It’s as if the left hand side of the 2017 Gartner Cloud MQ just imploded! And just as interesting, most of those that were in the Visionaries quadrant are now relegated to the Niche Players sector.

Only six players remain compared to last years 14. Lets see who has gone this year:

  • Skytap
  • NTT
  • Joyent
  • Interoute
  • Fujitsu
  • Rackspace
  • CenturyLink
  • Virtustream

It’s no surprise to those close to the ground that the only real survivors here thus far are AWS and MS Azure, with Google barely making it into the top right corner, which actually looks like they just flopped over the line from last year &mdash but progress none the less. And while the gap between the top two is closing, AWS is still far above in “Ability to execute”, and slightly ahead in “Completeness of vision”.

For those that had chosen one of the departed 8 as their Cloud provider, then its time to question what their strategy is, and what yours is. Gartner may have upped its inclusion requirements resulting in some of these players being filtered out, and that may have no impact on those providers. But it may resonate poorly for their sales prospects going forward, all of which could have a long term downward trend, increased cost per customer, loss of economies of scale, etc.

Meanwhile, the rate of innovation by service improvement, refinement, or new offerings continues.

AWS VPCs: Calculating Subnets in CloudFormation

Virtual Private Cloud is a construct in AWS that gives the customer their own, er, virtual network for the deployment of network based resources such as virtual machines and more. Its been around for nearly a decade, and is a basic construct that helps provide security of those resources within an AWS Region.

CloudFormation is the (text, either YAML or JSON) templating language (service) that can take a definition of resources you would like configured, and does the execution of creating these resources for you, saving you the hassle of having to either navigate the web console for hours, or scripting up many API calls (which could be thousands of API create calls).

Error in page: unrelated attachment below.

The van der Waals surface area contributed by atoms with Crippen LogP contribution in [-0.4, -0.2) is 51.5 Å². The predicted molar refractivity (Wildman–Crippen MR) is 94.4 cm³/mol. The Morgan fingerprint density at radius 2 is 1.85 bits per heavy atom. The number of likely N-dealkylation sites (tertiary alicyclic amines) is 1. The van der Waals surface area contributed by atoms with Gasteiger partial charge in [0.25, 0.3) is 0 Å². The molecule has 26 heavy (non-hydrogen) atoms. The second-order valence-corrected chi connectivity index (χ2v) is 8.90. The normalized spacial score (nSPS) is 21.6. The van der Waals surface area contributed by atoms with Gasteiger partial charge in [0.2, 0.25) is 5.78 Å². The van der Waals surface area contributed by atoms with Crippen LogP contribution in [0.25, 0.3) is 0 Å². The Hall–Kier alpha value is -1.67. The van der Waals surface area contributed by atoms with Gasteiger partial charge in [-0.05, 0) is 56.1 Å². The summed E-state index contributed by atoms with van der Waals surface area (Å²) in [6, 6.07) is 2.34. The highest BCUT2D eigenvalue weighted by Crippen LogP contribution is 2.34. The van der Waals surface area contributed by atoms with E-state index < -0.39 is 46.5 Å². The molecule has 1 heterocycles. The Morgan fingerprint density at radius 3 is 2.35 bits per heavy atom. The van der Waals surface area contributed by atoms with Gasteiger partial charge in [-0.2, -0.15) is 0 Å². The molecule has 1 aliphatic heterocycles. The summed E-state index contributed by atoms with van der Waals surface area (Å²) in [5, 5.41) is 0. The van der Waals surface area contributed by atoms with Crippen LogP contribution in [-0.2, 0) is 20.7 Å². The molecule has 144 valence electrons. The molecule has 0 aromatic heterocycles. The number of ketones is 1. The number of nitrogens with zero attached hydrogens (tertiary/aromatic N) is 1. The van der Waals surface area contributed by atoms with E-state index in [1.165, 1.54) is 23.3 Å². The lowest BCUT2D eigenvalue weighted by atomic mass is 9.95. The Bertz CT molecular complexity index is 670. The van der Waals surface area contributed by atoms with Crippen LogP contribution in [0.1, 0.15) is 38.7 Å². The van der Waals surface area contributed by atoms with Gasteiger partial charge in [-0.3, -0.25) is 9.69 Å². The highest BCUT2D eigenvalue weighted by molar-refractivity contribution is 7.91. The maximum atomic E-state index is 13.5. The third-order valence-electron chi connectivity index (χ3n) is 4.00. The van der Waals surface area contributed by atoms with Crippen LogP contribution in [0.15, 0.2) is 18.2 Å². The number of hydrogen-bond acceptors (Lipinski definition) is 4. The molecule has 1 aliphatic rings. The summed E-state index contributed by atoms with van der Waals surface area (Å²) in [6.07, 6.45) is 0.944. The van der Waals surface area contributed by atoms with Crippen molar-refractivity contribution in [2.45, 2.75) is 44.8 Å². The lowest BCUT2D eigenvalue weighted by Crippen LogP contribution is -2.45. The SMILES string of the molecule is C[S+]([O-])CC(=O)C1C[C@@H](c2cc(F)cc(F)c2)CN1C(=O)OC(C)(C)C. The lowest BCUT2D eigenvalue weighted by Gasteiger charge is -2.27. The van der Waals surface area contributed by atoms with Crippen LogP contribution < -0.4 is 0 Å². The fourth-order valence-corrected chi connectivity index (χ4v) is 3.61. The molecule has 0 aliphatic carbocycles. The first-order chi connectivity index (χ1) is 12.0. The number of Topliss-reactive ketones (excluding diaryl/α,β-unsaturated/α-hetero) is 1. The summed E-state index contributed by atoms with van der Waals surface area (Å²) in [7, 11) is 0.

VPCs can be quite complex; they can specify subnets for resources, across multiple Availability Zones within a Region, define routing tables, Endpoints to create, and much more. So it probably comes as no surprise that managing a VPC via CloudFormation is a natural desire. The configuration of the virtual network for a workload needs to be as management in a CI/CD fashion as the workload that will live in there.

But there’s often been a limitation in making this simple; mathematics.
Continue reading “AWS VPCs: Calculating Subnets in CloudFormation”

AWS CloudFront launches in Perth

I moved back to Perth in 2010, having grown up here, gone to school, University and started my career here. It’s a lovely city, with the metropolitan area sprawling north and south along the blue Indian Ocean for some 50+kms. They says it’s a bit of a Mediterranean climate, normally never going below 0°C, and the heat of summer hitting mid 40°C, but with a fresh westerly coastal breeze appearing most afternoons to cool the place down.